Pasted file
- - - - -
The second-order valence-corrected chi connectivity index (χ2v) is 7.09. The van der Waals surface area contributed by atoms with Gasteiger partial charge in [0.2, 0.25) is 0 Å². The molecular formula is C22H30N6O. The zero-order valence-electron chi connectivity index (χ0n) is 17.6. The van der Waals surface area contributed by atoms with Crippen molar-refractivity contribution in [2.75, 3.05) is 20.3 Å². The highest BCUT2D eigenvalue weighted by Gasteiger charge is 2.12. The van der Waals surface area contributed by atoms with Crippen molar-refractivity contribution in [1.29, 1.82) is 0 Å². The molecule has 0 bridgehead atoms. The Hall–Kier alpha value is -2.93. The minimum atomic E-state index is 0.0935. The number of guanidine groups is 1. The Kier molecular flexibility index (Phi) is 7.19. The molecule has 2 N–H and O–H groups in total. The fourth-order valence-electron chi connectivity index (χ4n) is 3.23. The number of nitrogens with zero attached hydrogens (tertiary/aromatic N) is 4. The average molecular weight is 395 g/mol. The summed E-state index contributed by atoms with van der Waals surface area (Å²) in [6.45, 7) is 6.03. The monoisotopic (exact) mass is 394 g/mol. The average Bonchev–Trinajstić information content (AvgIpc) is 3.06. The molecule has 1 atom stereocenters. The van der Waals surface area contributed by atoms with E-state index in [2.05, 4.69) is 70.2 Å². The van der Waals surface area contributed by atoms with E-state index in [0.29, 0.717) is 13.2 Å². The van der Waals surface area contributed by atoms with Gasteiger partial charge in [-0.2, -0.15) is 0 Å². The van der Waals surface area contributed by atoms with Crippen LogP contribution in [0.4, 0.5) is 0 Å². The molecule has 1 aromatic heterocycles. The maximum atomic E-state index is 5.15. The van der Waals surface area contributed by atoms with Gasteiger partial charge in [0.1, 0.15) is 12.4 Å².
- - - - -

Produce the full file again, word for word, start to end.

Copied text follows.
The second-order valence-corrected chi connectivity index (χ2v) is 7.09. The van der Waals surface area contributed by atoms with Gasteiger partial charge in [0.2, 0.25) is 0 Å². The molecular formula is C22H30N6O. The zero-order valence-electron chi connectivity index (χ0n) is 17.6. The van der Waals surface area contributed by atoms with Crippen molar-refractivity contribution in [2.75, 3.05) is 20.3 Å². The highest BCUT2D eigenvalue weighted by Gasteiger charge is 2.12. The van der Waals surface area contributed by atoms with Crippen molar-refractivity contribution in [1.29, 1.82) is 0 Å². The molecule has 0 bridgehead atoms. The Hall–Kier alpha value is -2.93. The minimum atomic E-state index is 0.0935. The number of guanidine groups is 1. The Kier molecular flexibility index (Phi) is 7.19. The molecule has 2 N–H and O–H groups in total. The fourth-order valence-electron chi connectivity index (χ4n) is 3.23. The number of nitrogens with zero attached hydrogens (tertiary/aromatic N) is 4. The average molecular weight is 395 g/mol. The summed E-state index contributed by atoms with van der Waals surface area (Å²) in [6.45, 7) is 6.03. The monoisotopic (exact) mass is 394 g/mol. The average Bonchev–Trinajstić information content (AvgIpc) is 3.06. The molecule has 1 atom stereocenters. The van der Waals surface area contributed by atoms with E-state index in [2.05, 4.69) is 70.2 Å². The van der Waals surface area contributed by atoms with E-state index in [0.29, 0.717) is 13.2 Å². The van der Waals surface area contributed by atoms with Gasteiger partial charge in [-0.2, -0.15) is 0 Å². The van der Waals surface area contributed by atoms with Crippen LogP contribution in [0.4, 0.5) is 0 Å². The molecule has 1 aromatic heterocycles. The maximum atomic E-state index is 5.15. The van der Waals surface area contributed by atoms with Gasteiger partial charge in [0.1, 0.15) is 12.4 Å².